A new simple test that helps predicts which people with type 2 diabetes will benefit most from weight loss surgery has been developed by a UCL-led team.
The study, published today in Diabetic Medicine, also reports that keeping the weight off after bariatric surgery is more important than which type of weight loss operation was done. Taken together, the findings should help maximise the health benefits obtained from weight loss surgery.
“Over 2 million people in the UK are eligible for assessment for bariatric surgery, and yet only 6,000 undergo the procedure each year.* Given the limited access to surgery it’s vital that we ensure it’s offered to those who will benefit the most, and that they’re well supported long after the surgery,” said the study’s lead author, Professor Rachel Batterham (UCL Centre for Obesity Research and UCLH Bariatric Centre for Weight Management and Metabolic Surgery).
Type 2 diabetes (T2D) is currently estimated to cause close to 25,000 preventable deaths a year in the UK, and the main driver for its increased prevalence is rising obesity rates. Sustained weight loss improves blood glucose control in people with established T2D; however, maintaining sustained weight loss is difficult due to biological compensatory mechanisms.
Bariatric surgery alters the hormones that control blood glucose, lowering glucose levels and reducing the long-term complications of T2D such as eye and kidney damage. Many people with T2D are able to stop all of their diabetes medications after surgery. Bariatric surgery is now recognised as a treatment option for people with T2D with a BMI of 35 or above.
“Bariatric surgery can be highly beneficial, yet the results are highly variable, so we set out to devise a better way of identifying which people with T2D will benefit most,” explained Professor Batterham, who also leads the Obesity research theme at the University College London Hospitals Biomedical Research Centre.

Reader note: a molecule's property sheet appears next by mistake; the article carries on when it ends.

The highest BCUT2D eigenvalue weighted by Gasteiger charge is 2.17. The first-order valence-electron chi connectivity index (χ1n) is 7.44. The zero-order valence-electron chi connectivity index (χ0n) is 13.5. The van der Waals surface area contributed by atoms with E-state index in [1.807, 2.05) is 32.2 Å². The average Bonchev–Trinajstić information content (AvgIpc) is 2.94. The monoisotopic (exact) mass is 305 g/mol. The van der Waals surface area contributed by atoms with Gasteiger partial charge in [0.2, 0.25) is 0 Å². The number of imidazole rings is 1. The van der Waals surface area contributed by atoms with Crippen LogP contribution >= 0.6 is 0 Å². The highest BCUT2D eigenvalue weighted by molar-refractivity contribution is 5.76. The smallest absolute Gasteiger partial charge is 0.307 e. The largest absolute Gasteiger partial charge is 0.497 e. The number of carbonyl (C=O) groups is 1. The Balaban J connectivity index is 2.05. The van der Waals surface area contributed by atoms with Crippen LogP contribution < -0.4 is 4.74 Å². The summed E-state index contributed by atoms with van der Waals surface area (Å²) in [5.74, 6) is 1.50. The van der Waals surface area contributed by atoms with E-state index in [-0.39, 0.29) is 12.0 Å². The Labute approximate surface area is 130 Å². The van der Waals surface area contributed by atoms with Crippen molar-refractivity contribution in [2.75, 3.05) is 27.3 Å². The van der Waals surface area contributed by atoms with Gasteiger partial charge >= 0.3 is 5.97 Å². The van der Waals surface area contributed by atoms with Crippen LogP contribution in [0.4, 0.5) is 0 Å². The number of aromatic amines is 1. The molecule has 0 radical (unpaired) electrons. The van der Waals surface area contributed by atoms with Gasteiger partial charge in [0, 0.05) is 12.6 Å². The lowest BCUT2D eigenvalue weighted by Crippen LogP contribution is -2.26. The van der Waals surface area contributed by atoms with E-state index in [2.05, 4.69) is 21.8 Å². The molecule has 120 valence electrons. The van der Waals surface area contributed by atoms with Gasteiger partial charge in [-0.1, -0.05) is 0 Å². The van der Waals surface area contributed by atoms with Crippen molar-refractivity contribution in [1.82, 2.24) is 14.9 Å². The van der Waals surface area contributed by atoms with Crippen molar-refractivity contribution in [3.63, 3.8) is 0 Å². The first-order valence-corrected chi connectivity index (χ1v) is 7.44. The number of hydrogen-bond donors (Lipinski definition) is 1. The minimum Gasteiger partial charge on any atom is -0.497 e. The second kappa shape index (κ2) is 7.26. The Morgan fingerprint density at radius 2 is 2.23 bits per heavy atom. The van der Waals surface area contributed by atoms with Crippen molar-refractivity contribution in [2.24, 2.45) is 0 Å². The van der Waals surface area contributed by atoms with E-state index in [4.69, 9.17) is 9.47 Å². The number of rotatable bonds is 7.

The study was a retrospective cohort study of people with T2D who had undergone Roux-en-Y gastric bypass surgery (107 people) or sleeve gastrectomy (103 people), with two-year follow-up data, plus a further 173 people in a separate study to validate the results. The researchers employed two scoring systems designed to predict T2D remission post-surgery: the established DiaRem score, as well as the novel, more accessible DiaBetter score designed by the research team.
The DiaBetter score is calculated from three factors: the drugs a person is currently taking, their HbA1c level (a simple blood test used to monitor blood glucose in all people with diabetes) and how long ago their diabetes was diagnosed.
People with low DiaRem scores were significantly more likely to achieve T2D remission than those with higher scores. Remission rates among those in the lowest quintile of DiaBetter scores were 98% compared to 19% in the highest quintile.
The researchers also found that percentage weight loss two years post-surgery was a stronger predictor of T2D remission than whether the patient underwent gastric bypass or sleeve gastrectomy, as there wasn’t a significant difference between the two surgeries after adjusting for weight loss.
For every 5% weight loss, the odds of T2D remission increased by 54%. It was the first time the significance of weight loss to remission was established in people who had undergone sleeve gastrectomy; while it’s the most common type of bariatric surgery globally, it’s much newer than gastric bypass so there are gaps in the research.
“Access to bariatric surgery is very carefully controlled, yet post-surgery support is often lacking. We’ve added to the evidence that it’s vital to support people in maintaining their weight loss long-term, to make sure that the surgery is effective,” said Dr Andrea Pucci (UCL Centre for Obesity Research and UCLH Bariatric Centre for Weight Management and Metabolic Surgery), the study’s first author.
“As roughly one in five people don’t have positive results from bariatric surgery, we hope that clinicians will begin using DiaBetter right away to adequately weigh the benefits and risks, and ensure that only the most suitable candidates have the surgery,” said Professor Batterham.
The study was conducted at UCLH by researchers at UCL, UCLH, Imperial College Healthcare NHS Trust, the University of Alexandria, Centro Hospitalar de Entre o Douro e Vouga, and the University of Porto, and was funded by the Robert Luff Foundation, the Rosetrees Trust, the National Institute for Health Research, and the Sir Jules Thorn Charitable Trust.
The paper is available at https://doi.org/10.1111/dme.13532
This release was first published 21 November by the University College London.